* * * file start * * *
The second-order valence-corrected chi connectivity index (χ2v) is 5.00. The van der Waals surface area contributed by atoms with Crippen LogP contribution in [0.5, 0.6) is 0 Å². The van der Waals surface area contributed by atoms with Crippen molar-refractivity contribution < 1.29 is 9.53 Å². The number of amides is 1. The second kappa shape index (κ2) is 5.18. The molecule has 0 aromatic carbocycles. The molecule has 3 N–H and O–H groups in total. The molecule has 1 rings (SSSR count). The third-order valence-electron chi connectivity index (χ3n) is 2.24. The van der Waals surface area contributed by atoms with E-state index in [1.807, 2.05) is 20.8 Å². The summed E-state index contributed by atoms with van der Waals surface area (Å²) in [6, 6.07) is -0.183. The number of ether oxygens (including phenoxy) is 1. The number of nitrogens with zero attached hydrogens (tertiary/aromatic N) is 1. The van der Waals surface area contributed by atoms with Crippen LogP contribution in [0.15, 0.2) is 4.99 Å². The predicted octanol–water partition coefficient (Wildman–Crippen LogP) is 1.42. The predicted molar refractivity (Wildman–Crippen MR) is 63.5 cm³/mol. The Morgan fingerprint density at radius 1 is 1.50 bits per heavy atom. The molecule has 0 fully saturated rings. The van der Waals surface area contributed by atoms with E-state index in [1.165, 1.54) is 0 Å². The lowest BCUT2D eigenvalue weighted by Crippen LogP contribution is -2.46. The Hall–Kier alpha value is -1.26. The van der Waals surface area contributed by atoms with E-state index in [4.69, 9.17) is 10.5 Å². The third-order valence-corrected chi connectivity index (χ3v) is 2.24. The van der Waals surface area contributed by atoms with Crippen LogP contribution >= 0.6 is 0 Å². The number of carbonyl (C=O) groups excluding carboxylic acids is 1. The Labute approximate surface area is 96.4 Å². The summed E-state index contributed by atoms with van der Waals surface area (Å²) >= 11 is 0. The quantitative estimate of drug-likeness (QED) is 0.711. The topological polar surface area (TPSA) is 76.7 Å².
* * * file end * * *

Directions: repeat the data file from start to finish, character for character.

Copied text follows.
The second-order valence-corrected chi connectivity index (χ2v) is 5.00. The van der Waals surface area contributed by atoms with Crippen LogP contribution in [0.5, 0.6) is 0 Å². The van der Waals surface area contributed by atoms with Crippen molar-refractivity contribution < 1.29 is 9.53 Å². The number of amides is 1. The second kappa shape index (κ2) is 5.18. The molecule has 0 aromatic carbocycles. The molecule has 3 N–H and O–H groups in total. The molecule has 1 rings (SSSR count). The third-order valence-electron chi connectivity index (χ3n) is 2.24. The van der Waals surface area contributed by atoms with E-state index in [1.807, 2.05) is 20.8 Å². The summed E-state index contributed by atoms with van der Waals surface area (Å²) in [6, 6.07) is -0.183. The number of ether oxygens (including phenoxy) is 1. The number of nitrogens with zero attached hydrogens (tertiary/aromatic N) is 1. The van der Waals surface area contributed by atoms with Crippen LogP contribution in [0.15, 0.2) is 4.99 Å². The predicted octanol–water partition coefficient (Wildman–Crippen LogP) is 1.42. The predicted molar refractivity (Wildman–Crippen MR) is 63.5 cm³/mol. The Morgan fingerprint density at radius 1 is 1.50 bits per heavy atom. The molecule has 0 fully saturated rings. The van der Waals surface area contributed by atoms with E-state index in [1.165, 1.54) is 0 Å². The lowest BCUT2D eigenvalue weighted by Crippen LogP contribution is -2.46. The Hall–Kier alpha value is -1.26. The van der Waals surface area contributed by atoms with E-state index in [4.69, 9.17) is 10.5 Å². The third-order valence-corrected chi connectivity index (χ3v) is 2.24. The van der Waals surface area contributed by atoms with Crippen LogP contribution >= 0.6 is 0 Å². The number of carbonyl (C=O) groups excluding carboxylic acids is 1. The Labute approximate surface area is 96.4 Å². The summed E-state index contributed by atoms with van der Waals surface area (Å²) >= 11 is 0. The quantitative estimate of drug-likeness (QED) is 0.711. The topological polar surface area (TPSA) is 76.7 Å².